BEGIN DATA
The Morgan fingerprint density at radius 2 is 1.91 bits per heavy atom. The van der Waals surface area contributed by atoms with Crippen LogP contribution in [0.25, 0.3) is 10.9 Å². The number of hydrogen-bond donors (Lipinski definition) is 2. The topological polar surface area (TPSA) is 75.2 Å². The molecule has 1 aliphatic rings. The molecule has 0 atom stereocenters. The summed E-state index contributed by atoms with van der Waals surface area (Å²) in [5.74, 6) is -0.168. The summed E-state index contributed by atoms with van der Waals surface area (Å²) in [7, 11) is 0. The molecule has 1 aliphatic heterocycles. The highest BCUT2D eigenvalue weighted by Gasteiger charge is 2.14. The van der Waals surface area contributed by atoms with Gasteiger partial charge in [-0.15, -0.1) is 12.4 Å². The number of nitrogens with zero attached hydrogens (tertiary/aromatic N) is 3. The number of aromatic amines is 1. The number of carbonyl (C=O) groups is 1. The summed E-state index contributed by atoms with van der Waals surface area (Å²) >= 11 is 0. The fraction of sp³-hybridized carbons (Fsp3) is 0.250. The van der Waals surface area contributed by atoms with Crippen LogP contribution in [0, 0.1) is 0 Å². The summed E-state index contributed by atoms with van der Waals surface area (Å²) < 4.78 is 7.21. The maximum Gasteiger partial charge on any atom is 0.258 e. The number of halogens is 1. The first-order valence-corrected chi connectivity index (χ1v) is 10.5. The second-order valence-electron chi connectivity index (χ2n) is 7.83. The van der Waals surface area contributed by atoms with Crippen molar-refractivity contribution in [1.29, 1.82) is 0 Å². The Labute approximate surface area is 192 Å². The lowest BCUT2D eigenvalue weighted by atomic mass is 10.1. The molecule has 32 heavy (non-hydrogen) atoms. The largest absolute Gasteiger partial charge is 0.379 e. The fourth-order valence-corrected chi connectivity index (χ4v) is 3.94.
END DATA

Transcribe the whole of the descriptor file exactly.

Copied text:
The Morgan fingerprint density at radius 2 is 1.91 bits per heavy atom. The van der Waals surface area contributed by atoms with Crippen LogP contribution in [0.25, 0.3) is 10.9 Å². The number of hydrogen-bond donors (Lipinski definition) is 2. The topological polar surface area (TPSA) is 75.2 Å². The molecule has 1 aliphatic rings. The molecule has 0 atom stereocenters. The summed E-state index contributed by atoms with van der Waals surface area (Å²) in [5.74, 6) is -0.168. The summed E-state index contributed by atoms with van der Waals surface area (Å²) in [7, 11) is 0. The molecule has 1 aliphatic heterocycles. The highest BCUT2D eigenvalue weighted by Gasteiger charge is 2.14. The van der Waals surface area contributed by atoms with Gasteiger partial charge in [-0.15, -0.1) is 12.4 Å². The number of nitrogens with zero attached hydrogens (tertiary/aromatic N) is 3. The number of aromatic amines is 1. The number of carbonyl (C=O) groups is 1. The summed E-state index contributed by atoms with van der Waals surface area (Å²) >= 11 is 0. The fraction of sp³-hybridized carbons (Fsp3) is 0.250. The van der Waals surface area contributed by atoms with Crippen LogP contribution in [0, 0.1) is 0 Å². The summed E-state index contributed by atoms with van der Waals surface area (Å²) < 4.78 is 7.21. The maximum Gasteiger partial charge on any atom is 0.258 e. The number of halogens is 1. The first-order valence-corrected chi connectivity index (χ1v) is 10.5. The second-order valence-electron chi connectivity index (χ2n) is 7.83. The van der Waals surface area contributed by atoms with Crippen molar-refractivity contribution in [1.29, 1.82) is 0 Å². The Labute approximate surface area is 192 Å². The lowest BCUT2D eigenvalue weighted by atomic mass is 10.1. The molecule has 32 heavy (non-hydrogen) atoms. The largest absolute Gasteiger partial charge is 0.379 e. The fourth-order valence-corrected chi connectivity index (χ4v) is 3.94.